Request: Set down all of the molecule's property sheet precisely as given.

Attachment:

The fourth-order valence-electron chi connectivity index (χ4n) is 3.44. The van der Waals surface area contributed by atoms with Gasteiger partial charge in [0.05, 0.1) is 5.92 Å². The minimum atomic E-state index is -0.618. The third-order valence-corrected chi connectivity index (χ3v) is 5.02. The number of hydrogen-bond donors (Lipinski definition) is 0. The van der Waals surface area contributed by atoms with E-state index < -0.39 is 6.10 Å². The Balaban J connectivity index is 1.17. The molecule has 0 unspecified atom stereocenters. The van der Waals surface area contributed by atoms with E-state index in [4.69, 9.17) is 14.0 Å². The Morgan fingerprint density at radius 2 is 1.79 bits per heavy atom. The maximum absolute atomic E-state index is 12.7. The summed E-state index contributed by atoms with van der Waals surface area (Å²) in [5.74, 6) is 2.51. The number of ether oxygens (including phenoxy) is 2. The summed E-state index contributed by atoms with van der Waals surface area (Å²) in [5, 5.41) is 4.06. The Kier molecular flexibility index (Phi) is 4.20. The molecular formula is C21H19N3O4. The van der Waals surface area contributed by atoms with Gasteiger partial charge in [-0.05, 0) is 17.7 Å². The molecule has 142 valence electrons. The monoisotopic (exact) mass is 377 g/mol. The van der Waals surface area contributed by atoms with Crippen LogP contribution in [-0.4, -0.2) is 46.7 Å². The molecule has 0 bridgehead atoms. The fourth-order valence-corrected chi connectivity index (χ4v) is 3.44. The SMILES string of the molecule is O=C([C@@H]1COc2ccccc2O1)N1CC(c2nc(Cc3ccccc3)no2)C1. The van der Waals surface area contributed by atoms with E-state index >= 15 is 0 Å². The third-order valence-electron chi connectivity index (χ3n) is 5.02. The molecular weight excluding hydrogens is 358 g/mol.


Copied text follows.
The fourth-order valence-electron chi connectivity index (χ4n) is 3.44. The van der Waals surface area contributed by atoms with Gasteiger partial charge in [0.05, 0.1) is 5.92 Å². The minimum atomic E-state index is -0.618. The third-order valence-corrected chi connectivity index (χ3v) is 5.02. The number of hydrogen-bond donors (Lipinski definition) is 0. The van der Waals surface area contributed by atoms with E-state index < -0.39 is 6.10 Å². The Balaban J connectivity index is 1.17. The molecule has 0 unspecified atom stereocenters. The van der Waals surface area contributed by atoms with E-state index in [4.69, 9.17) is 14.0 Å². The Morgan fingerprint density at radius 2 is 1.79 bits per heavy atom. The maximum absolute atomic E-state index is 12.7. The summed E-state index contributed by atoms with van der Waals surface area (Å²) in [5.74, 6) is 2.51. The number of ether oxygens (including phenoxy) is 2. The summed E-state index contributed by atoms with van der Waals surface area (Å²) in [5, 5.41) is 4.06. The Kier molecular flexibility index (Phi) is 4.20. The molecular formula is C21H19N3O4. The van der Waals surface area contributed by atoms with Gasteiger partial charge in [-0.05, 0) is 17.7 Å². The molecule has 142 valence electrons. The monoisotopic (exact) mass is 377 g/mol. The van der Waals surface area contributed by atoms with Crippen LogP contribution in [-0.4, -0.2) is 46.7 Å². The molecule has 0 bridgehead atoms. The fourth-order valence-corrected chi connectivity index (χ4v) is 3.44. The SMILES string of the molecule is O=C([C@@H]1COc2ccccc2O1)N1CC(c2nc(Cc3ccccc3)no2)C1. The van der Waals surface area contributed by atoms with E-state index >= 15 is 0 Å². The third-order valence-electron chi connectivity index (χ3n) is 5.02. The molecular weight excluding hydrogens is 358 g/mol.